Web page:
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Student Scientist Studying Mexican Spotted Owl

Serra Hoagland StudentAs Serra Hoagland looks for Mexican spotted owls in Southwestern forests this summer, she’ll be doing so with a $1,000 boost that may help cover the cost of travel and other expenses.

The Northern Arizona University forestry doctorate student took first place in the school’s inaugural 3 Minute Research Presentation Project, winning the prize money. The contest challenged research students to squeeze years of their work into a compelling three-minute pitch – without using their discipline’s jargon – that would resonate with a general audience.

“How good is the research if we can’t communicate it?” said Hoagland.

Ramona Mellott agrees. As dean of NAU’s Graduate College, she managed NAU’s first 3 Minute Research Presentation Project (3MRP), which is similar to ABC’s popular television program, Shark Tank, in which contestants have to “sell” their idea to potential investors in a matter of minutes.

“Our graduate students are doing really exciting research. They are trying to solve very complex problems. And they need to be able to effectively communicate these solutions that they are coming up with to a broad audience, people who may not be in their discipline,” said Mellott. “They will need to effectively present the main ideas of their research to help the public, including legislators and funders, understand what they are doing, the impact of their work, and convince them that it’s important to continue.”

Hoagland studies Mexican spotted owl habitats using satellite images to understand the effects of forest treatments on the owls, which are considered to be a threatened species. She has discovered that the owls use a variety of forest types for their nests and then return to their nests in forest sites that have been thinned.

“Well, it turns out, thinning doesn’t scare them off and, in fact, it could be beneficial,” she told the audience. “We believe this thinning allows the understory grasses to grow, which is a food source for the rodents that owls eat. By analyzing satellite images, we’ve discovered what forest types owls are looking for in a nesting site. The data we collected allows us to protect and actively manage areas throughout the Southwest that provide suitable habitat.”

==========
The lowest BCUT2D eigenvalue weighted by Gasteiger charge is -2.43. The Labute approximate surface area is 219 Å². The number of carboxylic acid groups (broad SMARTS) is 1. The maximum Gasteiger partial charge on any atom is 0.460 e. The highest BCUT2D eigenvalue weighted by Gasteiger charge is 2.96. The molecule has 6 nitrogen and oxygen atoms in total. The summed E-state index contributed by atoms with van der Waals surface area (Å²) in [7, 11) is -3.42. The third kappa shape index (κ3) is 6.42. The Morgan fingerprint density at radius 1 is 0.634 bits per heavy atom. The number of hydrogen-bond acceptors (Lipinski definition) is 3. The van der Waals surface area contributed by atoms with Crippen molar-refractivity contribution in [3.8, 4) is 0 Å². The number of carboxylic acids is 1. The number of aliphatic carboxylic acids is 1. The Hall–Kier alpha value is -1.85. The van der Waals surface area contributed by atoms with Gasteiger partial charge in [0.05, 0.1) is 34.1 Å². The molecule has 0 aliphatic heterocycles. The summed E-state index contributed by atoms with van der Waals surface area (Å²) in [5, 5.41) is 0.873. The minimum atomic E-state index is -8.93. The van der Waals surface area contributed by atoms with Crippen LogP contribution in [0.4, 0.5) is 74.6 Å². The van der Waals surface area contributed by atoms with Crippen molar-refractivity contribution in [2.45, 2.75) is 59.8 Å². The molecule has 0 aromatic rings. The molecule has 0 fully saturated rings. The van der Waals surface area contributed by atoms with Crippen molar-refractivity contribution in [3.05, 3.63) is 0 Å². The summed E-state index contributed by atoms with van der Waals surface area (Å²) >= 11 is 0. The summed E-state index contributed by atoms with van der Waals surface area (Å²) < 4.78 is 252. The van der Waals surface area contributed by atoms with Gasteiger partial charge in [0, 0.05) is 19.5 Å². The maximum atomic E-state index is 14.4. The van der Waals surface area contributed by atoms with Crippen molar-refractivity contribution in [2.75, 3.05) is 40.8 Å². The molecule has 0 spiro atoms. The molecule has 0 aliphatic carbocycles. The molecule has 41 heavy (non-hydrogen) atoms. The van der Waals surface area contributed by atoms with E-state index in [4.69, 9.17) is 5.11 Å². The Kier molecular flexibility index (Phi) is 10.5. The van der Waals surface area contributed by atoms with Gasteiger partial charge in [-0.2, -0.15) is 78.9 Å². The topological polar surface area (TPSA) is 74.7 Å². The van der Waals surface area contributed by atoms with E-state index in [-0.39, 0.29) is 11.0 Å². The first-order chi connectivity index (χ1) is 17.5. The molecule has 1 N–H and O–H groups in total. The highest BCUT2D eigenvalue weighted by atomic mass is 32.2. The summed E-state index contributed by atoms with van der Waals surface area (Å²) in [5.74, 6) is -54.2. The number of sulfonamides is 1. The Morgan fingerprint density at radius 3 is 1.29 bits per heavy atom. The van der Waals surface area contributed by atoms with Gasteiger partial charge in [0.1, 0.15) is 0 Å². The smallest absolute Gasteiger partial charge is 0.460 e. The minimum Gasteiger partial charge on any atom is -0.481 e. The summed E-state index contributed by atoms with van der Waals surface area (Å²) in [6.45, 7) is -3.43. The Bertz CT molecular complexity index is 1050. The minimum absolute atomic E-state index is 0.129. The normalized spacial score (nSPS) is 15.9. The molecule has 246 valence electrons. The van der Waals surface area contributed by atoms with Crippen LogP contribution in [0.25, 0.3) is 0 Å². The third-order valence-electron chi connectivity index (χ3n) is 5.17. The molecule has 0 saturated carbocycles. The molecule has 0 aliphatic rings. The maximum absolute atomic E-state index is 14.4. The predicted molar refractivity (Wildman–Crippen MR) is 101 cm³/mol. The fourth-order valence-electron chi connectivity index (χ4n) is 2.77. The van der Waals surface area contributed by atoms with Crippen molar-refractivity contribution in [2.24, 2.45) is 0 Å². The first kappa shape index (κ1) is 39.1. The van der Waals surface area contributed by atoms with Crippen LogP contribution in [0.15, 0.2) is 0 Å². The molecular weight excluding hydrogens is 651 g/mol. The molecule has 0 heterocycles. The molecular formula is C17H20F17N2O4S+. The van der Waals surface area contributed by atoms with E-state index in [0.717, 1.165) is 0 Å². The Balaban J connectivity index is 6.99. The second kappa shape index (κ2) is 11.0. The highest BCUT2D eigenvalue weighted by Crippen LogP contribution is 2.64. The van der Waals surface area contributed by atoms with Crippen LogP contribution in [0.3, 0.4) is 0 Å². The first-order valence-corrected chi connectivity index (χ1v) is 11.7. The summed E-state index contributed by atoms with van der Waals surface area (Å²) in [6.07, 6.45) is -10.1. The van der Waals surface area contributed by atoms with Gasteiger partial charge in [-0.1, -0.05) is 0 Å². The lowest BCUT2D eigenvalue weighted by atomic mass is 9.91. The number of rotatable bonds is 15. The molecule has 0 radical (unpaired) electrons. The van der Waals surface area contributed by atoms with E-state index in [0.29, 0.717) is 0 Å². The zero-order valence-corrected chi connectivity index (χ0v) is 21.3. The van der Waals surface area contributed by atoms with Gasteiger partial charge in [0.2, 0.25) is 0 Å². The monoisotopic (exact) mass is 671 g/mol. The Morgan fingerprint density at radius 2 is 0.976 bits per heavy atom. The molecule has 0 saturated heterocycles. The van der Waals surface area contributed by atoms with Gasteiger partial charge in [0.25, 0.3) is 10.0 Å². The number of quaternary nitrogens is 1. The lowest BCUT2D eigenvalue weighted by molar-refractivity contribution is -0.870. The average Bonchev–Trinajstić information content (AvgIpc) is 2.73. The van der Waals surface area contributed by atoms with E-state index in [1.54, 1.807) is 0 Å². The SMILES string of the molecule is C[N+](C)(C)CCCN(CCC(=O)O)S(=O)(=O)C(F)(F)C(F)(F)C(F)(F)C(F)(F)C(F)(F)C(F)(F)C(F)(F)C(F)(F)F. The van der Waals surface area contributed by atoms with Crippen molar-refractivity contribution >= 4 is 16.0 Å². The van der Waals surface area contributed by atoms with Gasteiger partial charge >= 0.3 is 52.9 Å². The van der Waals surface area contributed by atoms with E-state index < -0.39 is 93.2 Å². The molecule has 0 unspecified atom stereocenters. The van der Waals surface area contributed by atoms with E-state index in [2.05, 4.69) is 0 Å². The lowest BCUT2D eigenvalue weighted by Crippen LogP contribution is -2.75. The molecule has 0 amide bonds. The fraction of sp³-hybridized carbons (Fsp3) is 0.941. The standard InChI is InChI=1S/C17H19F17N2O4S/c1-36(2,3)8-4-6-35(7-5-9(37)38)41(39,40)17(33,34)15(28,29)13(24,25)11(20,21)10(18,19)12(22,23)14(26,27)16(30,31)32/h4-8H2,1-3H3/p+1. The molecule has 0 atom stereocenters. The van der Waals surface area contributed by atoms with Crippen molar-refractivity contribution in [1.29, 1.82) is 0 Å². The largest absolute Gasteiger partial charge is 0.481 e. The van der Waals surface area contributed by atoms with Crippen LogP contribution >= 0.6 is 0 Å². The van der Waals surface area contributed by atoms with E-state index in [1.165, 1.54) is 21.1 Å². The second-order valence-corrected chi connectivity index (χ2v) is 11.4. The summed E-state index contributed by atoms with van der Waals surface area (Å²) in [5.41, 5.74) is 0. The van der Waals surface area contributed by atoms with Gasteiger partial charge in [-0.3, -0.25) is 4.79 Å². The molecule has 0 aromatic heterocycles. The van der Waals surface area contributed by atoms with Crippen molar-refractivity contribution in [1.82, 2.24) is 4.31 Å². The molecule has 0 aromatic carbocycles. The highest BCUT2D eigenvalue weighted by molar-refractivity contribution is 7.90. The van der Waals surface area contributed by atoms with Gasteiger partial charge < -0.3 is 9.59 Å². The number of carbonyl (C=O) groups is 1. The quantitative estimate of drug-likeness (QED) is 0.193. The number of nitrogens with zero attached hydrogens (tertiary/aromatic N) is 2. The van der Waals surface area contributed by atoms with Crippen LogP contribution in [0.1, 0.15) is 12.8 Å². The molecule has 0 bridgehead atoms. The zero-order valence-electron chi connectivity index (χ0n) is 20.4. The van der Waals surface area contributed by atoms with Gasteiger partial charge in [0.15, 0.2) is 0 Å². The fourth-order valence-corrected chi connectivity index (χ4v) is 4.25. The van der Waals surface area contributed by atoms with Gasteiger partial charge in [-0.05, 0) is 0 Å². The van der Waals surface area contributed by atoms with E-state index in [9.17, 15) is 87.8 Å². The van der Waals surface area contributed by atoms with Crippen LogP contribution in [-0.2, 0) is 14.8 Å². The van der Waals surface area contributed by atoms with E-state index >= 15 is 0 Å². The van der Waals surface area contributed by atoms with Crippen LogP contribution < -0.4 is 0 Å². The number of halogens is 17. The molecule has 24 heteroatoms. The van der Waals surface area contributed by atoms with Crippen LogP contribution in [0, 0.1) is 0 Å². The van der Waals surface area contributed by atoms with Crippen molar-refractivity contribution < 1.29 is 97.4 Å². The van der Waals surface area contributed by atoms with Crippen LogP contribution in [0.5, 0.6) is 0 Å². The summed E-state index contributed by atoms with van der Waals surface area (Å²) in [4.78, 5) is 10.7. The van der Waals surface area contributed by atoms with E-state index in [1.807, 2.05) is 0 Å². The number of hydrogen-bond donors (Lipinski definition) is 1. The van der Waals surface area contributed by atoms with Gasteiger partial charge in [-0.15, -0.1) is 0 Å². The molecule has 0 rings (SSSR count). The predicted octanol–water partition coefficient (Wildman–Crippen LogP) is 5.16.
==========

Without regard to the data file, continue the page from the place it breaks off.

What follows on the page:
During her 3 Minute Research Presentation, Hoagland explained that her research includes forests managed by Native American tribes.

“Many of these tribes sustainably manage their forests by using low-intensity fires and actively cut trees for a variety of purposes. What’s interesting is that our research group found that Indian forest management is a great model for environmental sustainability. Because of the tribes’ sovereignty, they can be more experimental and proactive in their management.”

Hoagland, a Native of the Laguna Pueblo north of Albuquerque, explains conducting research on Native lands can be challenging because of unwritten cultural rules about which scientists need to be aware. In her case, the owl is a sensitive subject among some Southwestern tribes.

“The Mescalaro-Apache Tribe has collected forest and owl data for decades,” she said. “This is the first time the tribe has shared information with a scientist from outside the tribe about the owls. I had a great relationship with them before I started this project.”

Hoagland says owls can have a negative connation about a coming death or negative event. “This isn’t necessarily the case with my tribe, so this wasn’t a barrier for me when approaching other tribes and their elders. All fires have the potential to result in a metaphorical ‘death’ of the forest, so in the bigger picture, the owl can be seen as a messenger warning about the danger of unhealthy forests. As tribal elders have told me many times in the past, it is our responsibility to care for the forest and all the creatures within. My research will allow us to do just that.”

NAU Provost Dr. Laura Huenneke says the 3 Minute Research Presentation Project gave students the opportunity to take the initiative and practice skills that will help them beyond their college years.“The large audience in Ashurst Auditorium heard eloquent and compelling descriptions of an impressive array of scholarly work.”

Twelve finalists presented before a panel of judges. The event was open to the public. FBN

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